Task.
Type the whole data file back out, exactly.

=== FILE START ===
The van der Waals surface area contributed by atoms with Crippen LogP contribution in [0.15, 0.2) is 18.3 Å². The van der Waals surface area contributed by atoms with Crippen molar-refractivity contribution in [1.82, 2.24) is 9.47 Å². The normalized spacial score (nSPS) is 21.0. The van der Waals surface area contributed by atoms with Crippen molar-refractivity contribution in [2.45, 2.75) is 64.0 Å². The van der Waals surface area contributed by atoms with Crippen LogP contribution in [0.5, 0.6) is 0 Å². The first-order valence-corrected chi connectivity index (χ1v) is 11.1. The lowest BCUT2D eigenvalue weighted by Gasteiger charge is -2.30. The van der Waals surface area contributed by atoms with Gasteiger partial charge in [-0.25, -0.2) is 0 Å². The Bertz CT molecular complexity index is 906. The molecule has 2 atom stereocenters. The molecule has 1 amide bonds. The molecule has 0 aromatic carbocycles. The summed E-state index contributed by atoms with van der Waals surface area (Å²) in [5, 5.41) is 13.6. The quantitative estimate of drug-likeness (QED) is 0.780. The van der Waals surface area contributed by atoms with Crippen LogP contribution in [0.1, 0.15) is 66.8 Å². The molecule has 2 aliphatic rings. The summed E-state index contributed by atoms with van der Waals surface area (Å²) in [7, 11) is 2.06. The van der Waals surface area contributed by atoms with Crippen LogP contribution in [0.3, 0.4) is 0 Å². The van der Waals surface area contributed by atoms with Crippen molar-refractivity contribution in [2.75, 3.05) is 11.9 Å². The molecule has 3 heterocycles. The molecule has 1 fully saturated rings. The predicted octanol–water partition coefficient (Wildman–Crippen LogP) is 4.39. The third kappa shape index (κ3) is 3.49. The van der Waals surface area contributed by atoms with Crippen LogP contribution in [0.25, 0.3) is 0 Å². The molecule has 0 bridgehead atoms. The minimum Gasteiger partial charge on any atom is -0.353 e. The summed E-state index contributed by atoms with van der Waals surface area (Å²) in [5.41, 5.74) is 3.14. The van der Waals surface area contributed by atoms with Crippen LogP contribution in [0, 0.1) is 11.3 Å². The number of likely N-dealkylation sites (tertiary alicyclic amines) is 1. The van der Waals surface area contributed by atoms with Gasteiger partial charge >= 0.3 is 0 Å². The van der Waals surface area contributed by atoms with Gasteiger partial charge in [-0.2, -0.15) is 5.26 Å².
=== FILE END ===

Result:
The van der Waals surface area contributed by atoms with Crippen LogP contribution in [0.15, 0.2) is 18.3 Å². The van der Waals surface area contributed by atoms with Crippen molar-refractivity contribution in [1.82, 2.24) is 9.47 Å². The normalized spacial score (nSPS) is 21.0. The van der Waals surface area contributed by atoms with Crippen molar-refractivity contribution in [2.45, 2.75) is 64.0 Å². The van der Waals surface area contributed by atoms with Crippen LogP contribution in [0.5, 0.6) is 0 Å². The first-order valence-corrected chi connectivity index (χ1v) is 11.1. The lowest BCUT2D eigenvalue weighted by Gasteiger charge is -2.30. The van der Waals surface area contributed by atoms with Gasteiger partial charge in [-0.25, -0.2) is 0 Å². The Bertz CT molecular complexity index is 906. The molecule has 2 atom stereocenters. The molecule has 1 amide bonds. The molecule has 0 aromatic carbocycles. The summed E-state index contributed by atoms with van der Waals surface area (Å²) in [5, 5.41) is 13.6. The quantitative estimate of drug-likeness (QED) is 0.780. The van der Waals surface area contributed by atoms with Crippen LogP contribution in [0.1, 0.15) is 66.8 Å². The molecule has 2 aliphatic rings. The summed E-state index contributed by atoms with van der Waals surface area (Å²) in [7, 11) is 2.06. The van der Waals surface area contributed by atoms with Crippen LogP contribution in [0.3, 0.4) is 0 Å². The van der Waals surface area contributed by atoms with Crippen molar-refractivity contribution in [2.75, 3.05) is 11.9 Å². The molecule has 3 heterocycles. The molecule has 1 fully saturated rings. The predicted octanol–water partition coefficient (Wildman–Crippen LogP) is 4.39. The third kappa shape index (κ3) is 3.49. The van der Waals surface area contributed by atoms with Crippen LogP contribution in [0.25, 0.3) is 0 Å². The molecule has 0 bridgehead atoms. The minimum Gasteiger partial charge on any atom is -0.353 e. The summed E-state index contributed by atoms with van der Waals surface area (Å²) in [5.41, 5.74) is 3.14. The van der Waals surface area contributed by atoms with Crippen LogP contribution in [0, 0.1) is 11.3 Å². The number of likely N-dealkylation sites (tertiary alicyclic amines) is 1. The van der Waals surface area contributed by atoms with Gasteiger partial charge >= 0.3 is 0 Å². The van der Waals surface area contributed by atoms with Gasteiger partial charge in [-0.2, -0.15) is 5.26 Å².